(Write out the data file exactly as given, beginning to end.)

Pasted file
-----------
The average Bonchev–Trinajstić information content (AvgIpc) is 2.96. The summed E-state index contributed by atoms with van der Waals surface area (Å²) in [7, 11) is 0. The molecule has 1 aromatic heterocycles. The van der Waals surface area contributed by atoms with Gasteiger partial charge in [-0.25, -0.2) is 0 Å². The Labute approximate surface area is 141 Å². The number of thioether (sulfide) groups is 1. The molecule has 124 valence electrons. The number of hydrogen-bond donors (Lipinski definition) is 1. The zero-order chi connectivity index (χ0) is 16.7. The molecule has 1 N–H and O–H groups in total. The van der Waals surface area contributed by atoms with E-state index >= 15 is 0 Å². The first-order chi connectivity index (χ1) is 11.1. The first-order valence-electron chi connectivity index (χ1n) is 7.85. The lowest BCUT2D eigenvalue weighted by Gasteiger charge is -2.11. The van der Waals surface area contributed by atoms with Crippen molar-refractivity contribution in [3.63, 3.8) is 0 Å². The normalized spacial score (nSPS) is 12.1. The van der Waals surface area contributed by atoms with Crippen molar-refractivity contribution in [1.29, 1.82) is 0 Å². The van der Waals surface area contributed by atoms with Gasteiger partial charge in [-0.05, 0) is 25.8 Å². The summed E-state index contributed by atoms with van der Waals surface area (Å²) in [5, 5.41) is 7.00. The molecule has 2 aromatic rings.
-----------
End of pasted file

The average Bonchev–Trinajstić information content (AvgIpc) is 2.96. The summed E-state index contributed by atoms with van der Waals surface area (Å²) in [7, 11) is 0. The molecule has 1 aromatic heterocycles. The van der Waals surface area contributed by atoms with Gasteiger partial charge in [-0.25, -0.2) is 0 Å². The Labute approximate surface area is 141 Å². The number of thioether (sulfide) groups is 1. The molecule has 124 valence electrons. The number of hydrogen-bond donors (Lipinski definition) is 1. The zero-order chi connectivity index (χ0) is 16.7. The molecule has 1 N–H and O–H groups in total. The van der Waals surface area contributed by atoms with E-state index >= 15 is 0 Å². The first-order chi connectivity index (χ1) is 11.1. The first-order valence-electron chi connectivity index (χ1n) is 7.85. The lowest BCUT2D eigenvalue weighted by Gasteiger charge is -2.11. The van der Waals surface area contributed by atoms with Crippen molar-refractivity contribution in [3.63, 3.8) is 0 Å². The normalized spacial score (nSPS) is 12.1. The van der Waals surface area contributed by atoms with Crippen molar-refractivity contribution in [1.29, 1.82) is 0 Å². The van der Waals surface area contributed by atoms with Gasteiger partial charge in [-0.05, 0) is 25.8 Å². The summed E-state index contributed by atoms with van der Waals surface area (Å²) in [5, 5.41) is 7.00. The molecule has 2 aromatic rings.